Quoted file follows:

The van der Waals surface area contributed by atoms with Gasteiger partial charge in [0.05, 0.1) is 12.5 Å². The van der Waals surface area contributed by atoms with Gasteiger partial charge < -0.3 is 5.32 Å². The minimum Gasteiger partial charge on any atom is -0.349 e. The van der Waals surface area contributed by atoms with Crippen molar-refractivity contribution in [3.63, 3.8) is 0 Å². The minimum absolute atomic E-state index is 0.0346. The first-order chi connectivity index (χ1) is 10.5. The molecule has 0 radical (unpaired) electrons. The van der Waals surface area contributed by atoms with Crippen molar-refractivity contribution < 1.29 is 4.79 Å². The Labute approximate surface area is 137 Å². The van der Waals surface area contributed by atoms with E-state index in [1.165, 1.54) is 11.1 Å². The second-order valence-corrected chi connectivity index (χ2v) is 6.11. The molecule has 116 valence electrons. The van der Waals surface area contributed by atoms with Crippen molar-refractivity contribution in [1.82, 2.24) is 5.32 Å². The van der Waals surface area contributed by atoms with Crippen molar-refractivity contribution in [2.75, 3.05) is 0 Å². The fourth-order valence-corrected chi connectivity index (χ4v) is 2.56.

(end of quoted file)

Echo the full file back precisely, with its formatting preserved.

The van der Waals surface area contributed by atoms with Gasteiger partial charge in [0.05, 0.1) is 12.5 Å². The van der Waals surface area contributed by atoms with Gasteiger partial charge < -0.3 is 5.32 Å². The minimum Gasteiger partial charge on any atom is -0.349 e. The van der Waals surface area contributed by atoms with Crippen molar-refractivity contribution in [3.63, 3.8) is 0 Å². The minimum absolute atomic E-state index is 0.0346. The first-order chi connectivity index (χ1) is 10.5. The molecule has 0 radical (unpaired) electrons. The van der Waals surface area contributed by atoms with Crippen molar-refractivity contribution < 1.29 is 4.79 Å². The Labute approximate surface area is 137 Å². The van der Waals surface area contributed by atoms with E-state index in [1.165, 1.54) is 11.1 Å². The second-order valence-corrected chi connectivity index (χ2v) is 6.11. The molecule has 116 valence electrons. The van der Waals surface area contributed by atoms with Crippen molar-refractivity contribution in [1.82, 2.24) is 5.32 Å². The van der Waals surface area contributed by atoms with Crippen molar-refractivity contribution in [2.75, 3.05) is 0 Å². The fourth-order valence-corrected chi connectivity index (χ4v) is 2.56.